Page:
A critical reassessment of "The Unmaking of a College"

Hampshire College, which nearly closed in 2019, has just welcomed its largest incoming class since 2018. The film ‘Unmaking of a College’...



Hampshire College, which nearly closed in 2019, has just welcomed its largest incoming class since 2018. The film ‘Unmaking of a College’, which documented the crisis, recently became widely available on streaming platforms and on DVD.

The film provides a starting point for understanding the factors affecting Hampshire and other small liberal arts colleges across the country. However, there is a context beyond the film that we need to better understand.

Produced by Hampshire alum Amy Goldstein, the film is a great primer for the general public on the outside forces that are pushing colleges to close or merge. These pressures favor programs that aim to provide job skills at the expense of small, unique colleges like Hampshire and others featured in the book, “Colleges That Change Lives.”

“Unmaking of a College” provides insight and timeline, including archival footage shot by Joshua Berman, interviews with Dusty Christenson (a former Gazette reporter), Marlon Becerra and other students, professors and experts outside Hampshire.

The film shows the fighting spirit of the students and why college mattered to them. However, he portrayed the ferocity of the students, who were indeed awe-inspiring, at the expense of a more nuanced view. The LA Times writes that at times, “it feels more like watching a college recruiting video, rather than an urgent, prescient call to arms.”

From my direct knowledge as a student ally and participant in the movement in general, there has been a wide range of experiences: from boredom, anger, frustration and despair to pleasure, connection and to joy. Perhaps most commendably, the students fought for their ideals even though the outcome was never inevitable, and they persevered despite the conflicts within and between the various stakeholder groups.

The film claims that the student sit-in was the longest in US history, although that distinction belongs to Medgar Evers College students. Nonetheless, the Hampshire one was still a monumental achievement, lasting 75 days and helping to save the college.

The director has made it clear that she hopes protests and other progressive actions will help save our democracy. The film mentions that the national movements against the war and for civil rights were led by students. The problem with the juxtaposition is that student occupations linked to a college closure are unlikely to trigger a broader movement, as the goal and requirements are specific to each particular college.

The student occupation has helped inspire the rest of the opposition – exposing the cracks in the plans of former Hampshire chairwoman Miriam ‘Mim’ Nelson. This may indeed have prevented the acquisition by UMass from proceeding; however, the college could still have closed without fundraising and a future plan made possible by groups such as Save Hampshire, Hampshire Future, Campaign for Hampshire, Re-envisioning Coalition, AAUP, Unofficial Parents Group, alumni groups students in Western Massachusetts, Boston, New York and more.

Participants in these groups came from all over the world. One of the reasons for the crisis was that senior leaders believed that donor fatigue meant the college could not survive a decline in revenue from enrollment. By focusing on students and a few famous alumni, to the exclusion of the rest of the grassroots movement, the film perpetuates some of the myopia that caused the crisis in the first place.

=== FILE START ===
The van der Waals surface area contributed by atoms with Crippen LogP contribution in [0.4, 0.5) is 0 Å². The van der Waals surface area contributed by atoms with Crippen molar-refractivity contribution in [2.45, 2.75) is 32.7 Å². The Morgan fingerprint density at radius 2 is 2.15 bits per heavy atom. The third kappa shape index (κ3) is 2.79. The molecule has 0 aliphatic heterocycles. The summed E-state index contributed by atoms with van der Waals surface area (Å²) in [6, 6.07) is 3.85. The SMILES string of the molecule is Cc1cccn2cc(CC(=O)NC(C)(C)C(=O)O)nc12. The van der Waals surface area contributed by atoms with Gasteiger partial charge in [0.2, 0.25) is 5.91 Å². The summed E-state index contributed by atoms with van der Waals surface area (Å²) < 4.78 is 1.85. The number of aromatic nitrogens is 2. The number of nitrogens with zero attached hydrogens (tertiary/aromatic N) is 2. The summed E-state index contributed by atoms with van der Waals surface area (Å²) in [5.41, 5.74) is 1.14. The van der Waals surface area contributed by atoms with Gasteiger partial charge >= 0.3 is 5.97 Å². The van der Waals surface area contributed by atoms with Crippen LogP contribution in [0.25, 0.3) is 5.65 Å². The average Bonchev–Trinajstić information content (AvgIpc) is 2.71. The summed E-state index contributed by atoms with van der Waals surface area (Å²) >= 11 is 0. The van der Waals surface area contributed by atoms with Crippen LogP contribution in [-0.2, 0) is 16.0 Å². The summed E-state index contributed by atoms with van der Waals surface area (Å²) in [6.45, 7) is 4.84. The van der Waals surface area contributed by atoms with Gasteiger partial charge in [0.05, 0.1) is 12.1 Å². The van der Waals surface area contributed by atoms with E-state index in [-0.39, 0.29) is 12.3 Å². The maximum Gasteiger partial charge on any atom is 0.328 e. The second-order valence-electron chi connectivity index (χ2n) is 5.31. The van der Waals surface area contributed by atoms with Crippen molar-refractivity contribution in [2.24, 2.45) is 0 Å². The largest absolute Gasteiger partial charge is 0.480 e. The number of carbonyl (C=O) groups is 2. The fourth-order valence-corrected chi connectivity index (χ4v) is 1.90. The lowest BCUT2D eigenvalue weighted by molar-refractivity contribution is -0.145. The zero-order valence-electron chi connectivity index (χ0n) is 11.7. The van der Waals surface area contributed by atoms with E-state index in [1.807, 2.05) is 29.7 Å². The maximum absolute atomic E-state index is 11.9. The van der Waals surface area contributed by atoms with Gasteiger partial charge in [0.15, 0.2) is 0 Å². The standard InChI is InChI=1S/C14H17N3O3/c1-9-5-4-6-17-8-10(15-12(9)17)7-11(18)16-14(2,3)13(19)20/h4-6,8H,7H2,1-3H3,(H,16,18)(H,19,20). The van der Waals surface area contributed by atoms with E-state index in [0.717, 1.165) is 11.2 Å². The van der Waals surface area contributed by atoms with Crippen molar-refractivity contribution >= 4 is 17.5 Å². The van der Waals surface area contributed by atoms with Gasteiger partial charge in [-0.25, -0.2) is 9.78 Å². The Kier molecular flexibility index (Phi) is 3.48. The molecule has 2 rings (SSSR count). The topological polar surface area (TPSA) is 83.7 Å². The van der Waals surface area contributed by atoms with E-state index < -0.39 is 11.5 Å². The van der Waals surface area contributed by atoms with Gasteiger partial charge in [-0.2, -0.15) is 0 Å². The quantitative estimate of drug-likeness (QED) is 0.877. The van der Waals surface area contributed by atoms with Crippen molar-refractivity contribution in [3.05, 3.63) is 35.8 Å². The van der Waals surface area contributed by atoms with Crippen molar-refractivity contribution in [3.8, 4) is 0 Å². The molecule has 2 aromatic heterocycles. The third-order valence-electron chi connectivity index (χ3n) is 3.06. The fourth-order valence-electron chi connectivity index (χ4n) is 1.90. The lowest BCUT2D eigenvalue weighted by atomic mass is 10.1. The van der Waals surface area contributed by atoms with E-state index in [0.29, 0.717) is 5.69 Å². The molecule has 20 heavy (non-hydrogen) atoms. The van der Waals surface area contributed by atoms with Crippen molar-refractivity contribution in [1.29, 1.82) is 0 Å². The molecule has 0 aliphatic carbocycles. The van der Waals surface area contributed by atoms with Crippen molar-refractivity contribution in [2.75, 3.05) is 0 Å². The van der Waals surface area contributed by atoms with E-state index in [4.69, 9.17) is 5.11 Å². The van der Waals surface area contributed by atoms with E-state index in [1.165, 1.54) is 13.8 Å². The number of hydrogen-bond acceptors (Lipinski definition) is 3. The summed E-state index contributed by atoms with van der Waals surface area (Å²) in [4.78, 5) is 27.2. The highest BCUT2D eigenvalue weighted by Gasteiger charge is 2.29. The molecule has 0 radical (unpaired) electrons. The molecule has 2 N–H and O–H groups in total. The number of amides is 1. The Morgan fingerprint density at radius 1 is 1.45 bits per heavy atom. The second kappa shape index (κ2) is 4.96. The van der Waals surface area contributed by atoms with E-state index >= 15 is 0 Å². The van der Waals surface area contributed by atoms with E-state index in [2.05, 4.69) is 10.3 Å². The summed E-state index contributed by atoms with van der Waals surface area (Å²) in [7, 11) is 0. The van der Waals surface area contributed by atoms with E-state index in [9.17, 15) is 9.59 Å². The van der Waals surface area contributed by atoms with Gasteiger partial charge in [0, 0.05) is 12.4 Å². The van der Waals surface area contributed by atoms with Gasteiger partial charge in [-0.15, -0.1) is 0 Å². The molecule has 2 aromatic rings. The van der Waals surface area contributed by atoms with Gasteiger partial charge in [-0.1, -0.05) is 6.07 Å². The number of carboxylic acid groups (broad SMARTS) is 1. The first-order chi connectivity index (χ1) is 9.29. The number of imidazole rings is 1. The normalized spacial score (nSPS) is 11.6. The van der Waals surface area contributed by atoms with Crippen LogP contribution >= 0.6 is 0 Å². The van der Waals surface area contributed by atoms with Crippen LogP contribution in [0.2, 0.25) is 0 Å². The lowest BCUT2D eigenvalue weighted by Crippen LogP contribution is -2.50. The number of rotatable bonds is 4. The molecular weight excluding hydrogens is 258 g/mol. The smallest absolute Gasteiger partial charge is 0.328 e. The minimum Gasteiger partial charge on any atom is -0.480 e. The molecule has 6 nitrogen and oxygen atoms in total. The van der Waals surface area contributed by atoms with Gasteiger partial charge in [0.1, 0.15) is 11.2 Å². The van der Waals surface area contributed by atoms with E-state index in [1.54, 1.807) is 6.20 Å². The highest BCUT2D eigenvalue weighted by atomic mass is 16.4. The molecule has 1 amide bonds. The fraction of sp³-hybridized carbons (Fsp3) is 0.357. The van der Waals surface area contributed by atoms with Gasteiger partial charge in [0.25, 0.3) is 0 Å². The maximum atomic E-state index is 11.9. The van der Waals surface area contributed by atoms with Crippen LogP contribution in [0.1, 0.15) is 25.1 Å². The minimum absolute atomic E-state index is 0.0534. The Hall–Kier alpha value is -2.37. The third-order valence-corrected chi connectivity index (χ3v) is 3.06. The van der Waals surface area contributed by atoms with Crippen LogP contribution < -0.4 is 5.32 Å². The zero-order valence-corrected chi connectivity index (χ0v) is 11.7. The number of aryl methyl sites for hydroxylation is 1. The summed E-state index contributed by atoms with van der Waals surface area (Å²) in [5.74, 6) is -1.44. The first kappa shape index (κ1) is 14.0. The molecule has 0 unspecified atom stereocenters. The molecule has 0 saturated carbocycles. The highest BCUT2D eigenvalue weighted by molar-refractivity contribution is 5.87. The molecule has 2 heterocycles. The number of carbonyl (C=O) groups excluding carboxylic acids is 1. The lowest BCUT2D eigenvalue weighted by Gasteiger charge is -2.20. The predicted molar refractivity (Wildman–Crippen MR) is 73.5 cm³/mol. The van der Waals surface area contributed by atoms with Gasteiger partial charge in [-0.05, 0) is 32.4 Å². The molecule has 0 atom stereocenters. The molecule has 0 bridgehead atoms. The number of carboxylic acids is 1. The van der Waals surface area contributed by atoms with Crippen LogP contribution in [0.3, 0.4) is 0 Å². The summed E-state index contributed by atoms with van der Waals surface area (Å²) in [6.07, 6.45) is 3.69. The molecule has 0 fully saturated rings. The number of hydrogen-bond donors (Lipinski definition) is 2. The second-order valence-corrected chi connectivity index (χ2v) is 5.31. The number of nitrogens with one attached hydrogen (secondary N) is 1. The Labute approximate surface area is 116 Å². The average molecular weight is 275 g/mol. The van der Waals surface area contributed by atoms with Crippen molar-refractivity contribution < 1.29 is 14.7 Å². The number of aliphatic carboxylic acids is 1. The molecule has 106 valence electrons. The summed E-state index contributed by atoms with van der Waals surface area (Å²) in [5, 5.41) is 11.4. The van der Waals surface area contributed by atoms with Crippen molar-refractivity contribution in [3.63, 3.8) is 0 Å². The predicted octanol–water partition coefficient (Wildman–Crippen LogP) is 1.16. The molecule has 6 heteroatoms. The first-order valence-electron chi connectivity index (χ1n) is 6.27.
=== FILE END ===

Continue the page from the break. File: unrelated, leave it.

Goldstein said she wanted to show the Nelson side of things. While the former chairman did not agree to an on-camera interview, the interview with John Buckley (head of the PR firm Hampshire used) painted her in a sympathetic light. He is listed in promotional material for the film as a whistleblower because he leaked comments from UMass Amherst management that may partly explain Hampshire’s explosive announcement that they were seeking a strategic partner and did not were not accepting new students – but he only revealed this long after Hampshire’s management had resigned and internal emails had been made public.

It takes a lot of imagination to use distorted knowledge to make deceptive bullies appear like heroic forces or even sympathetic victims. The heroic forces were staunch and daring faculty, students and alumni, and crusading reporters at local NPR member station and the Gazette who, through their persistent diligence under the Freedom of Information Act, revealed documentation of Nelson’s pattern of deception.

The film also failed to cover the vital and secretive role of Kim Sala very influential supporter of the acquisition, the Vice Chairman of the Board, who was also instrumental in the merger of Cooley Dickinson Hospital with Mass General.

The jury is still out on whether the film will have an impact beyond Hampshire. I hope this helps the general public understand that when leaders claim a college must close due to outside pressure, it is often a deviation from their own blunders. Luckily, we know that such claims can turn out to be false when confronted with a boosted community and stellar new leadership.

Jonathon Podolsky was active in Save Hampshire, Save Marlboro, Save Guilford and Save Mills. He is the moderator of Local Frogs: Hampshire College Alumni of Western MA and a journalist with the Education Writers Association. The views here are his own.



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Newsrust - US Top News: A critical reassessment of "The Unmaking of a College"
A critical reassessment of "The Unmaking of a College"
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